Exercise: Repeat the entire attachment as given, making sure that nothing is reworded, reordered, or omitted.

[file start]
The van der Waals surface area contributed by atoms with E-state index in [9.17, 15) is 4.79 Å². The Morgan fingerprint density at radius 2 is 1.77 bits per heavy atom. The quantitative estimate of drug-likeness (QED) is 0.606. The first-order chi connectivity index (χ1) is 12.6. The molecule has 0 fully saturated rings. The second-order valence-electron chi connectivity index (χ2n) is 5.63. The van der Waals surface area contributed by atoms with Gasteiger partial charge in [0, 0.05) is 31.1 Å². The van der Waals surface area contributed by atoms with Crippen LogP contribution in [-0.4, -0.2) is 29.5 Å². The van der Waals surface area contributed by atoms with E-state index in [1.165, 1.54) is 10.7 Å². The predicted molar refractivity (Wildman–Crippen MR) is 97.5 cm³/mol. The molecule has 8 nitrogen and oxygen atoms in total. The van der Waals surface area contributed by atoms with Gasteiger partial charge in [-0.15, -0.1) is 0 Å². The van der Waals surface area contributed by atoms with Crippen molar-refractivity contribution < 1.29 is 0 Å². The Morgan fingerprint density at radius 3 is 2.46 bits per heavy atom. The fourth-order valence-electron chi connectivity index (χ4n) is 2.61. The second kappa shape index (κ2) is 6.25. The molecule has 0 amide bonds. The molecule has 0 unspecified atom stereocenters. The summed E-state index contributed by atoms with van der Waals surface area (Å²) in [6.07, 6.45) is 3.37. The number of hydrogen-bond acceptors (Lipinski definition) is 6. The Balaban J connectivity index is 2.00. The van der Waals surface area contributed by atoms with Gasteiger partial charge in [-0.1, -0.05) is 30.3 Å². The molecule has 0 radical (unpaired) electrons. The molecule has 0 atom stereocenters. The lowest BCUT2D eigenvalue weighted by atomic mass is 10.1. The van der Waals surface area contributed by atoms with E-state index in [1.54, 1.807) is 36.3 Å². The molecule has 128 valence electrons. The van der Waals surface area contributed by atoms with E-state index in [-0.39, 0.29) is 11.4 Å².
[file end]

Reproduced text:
The van der Waals surface area contributed by atoms with E-state index in [9.17, 15) is 4.79 Å². The Morgan fingerprint density at radius 2 is 1.77 bits per heavy atom. The quantitative estimate of drug-likeness (QED) is 0.606. The first-order chi connectivity index (χ1) is 12.6. The molecule has 0 fully saturated rings. The second-order valence-electron chi connectivity index (χ2n) is 5.63. The van der Waals surface area contributed by atoms with Gasteiger partial charge in [0, 0.05) is 31.1 Å². The van der Waals surface area contributed by atoms with Crippen LogP contribution in [-0.4, -0.2) is 29.5 Å². The van der Waals surface area contributed by atoms with E-state index in [1.165, 1.54) is 10.7 Å². The predicted molar refractivity (Wildman–Crippen MR) is 97.5 cm³/mol. The molecule has 8 nitrogen and oxygen atoms in total. The van der Waals surface area contributed by atoms with Gasteiger partial charge in [-0.15, -0.1) is 0 Å². The van der Waals surface area contributed by atoms with Crippen molar-refractivity contribution < 1.29 is 0 Å². The Morgan fingerprint density at radius 3 is 2.46 bits per heavy atom. The fourth-order valence-electron chi connectivity index (χ4n) is 2.61. The second kappa shape index (κ2) is 6.25. The molecule has 0 amide bonds. The molecule has 0 unspecified atom stereocenters. The summed E-state index contributed by atoms with van der Waals surface area (Å²) in [6.07, 6.45) is 3.37. The number of hydrogen-bond acceptors (Lipinski definition) is 6. The Balaban J connectivity index is 2.00. The van der Waals surface area contributed by atoms with Gasteiger partial charge in [-0.1, -0.05) is 30.3 Å². The molecule has 0 radical (unpaired) electrons. The molecule has 0 atom stereocenters. The lowest BCUT2D eigenvalue weighted by atomic mass is 10.1. The van der Waals surface area contributed by atoms with E-state index in [1.54, 1.807) is 36.3 Å². The molecule has 128 valence electrons. The van der Waals surface area contributed by atoms with E-state index in [-0.39, 0.29) is 11.4 Å².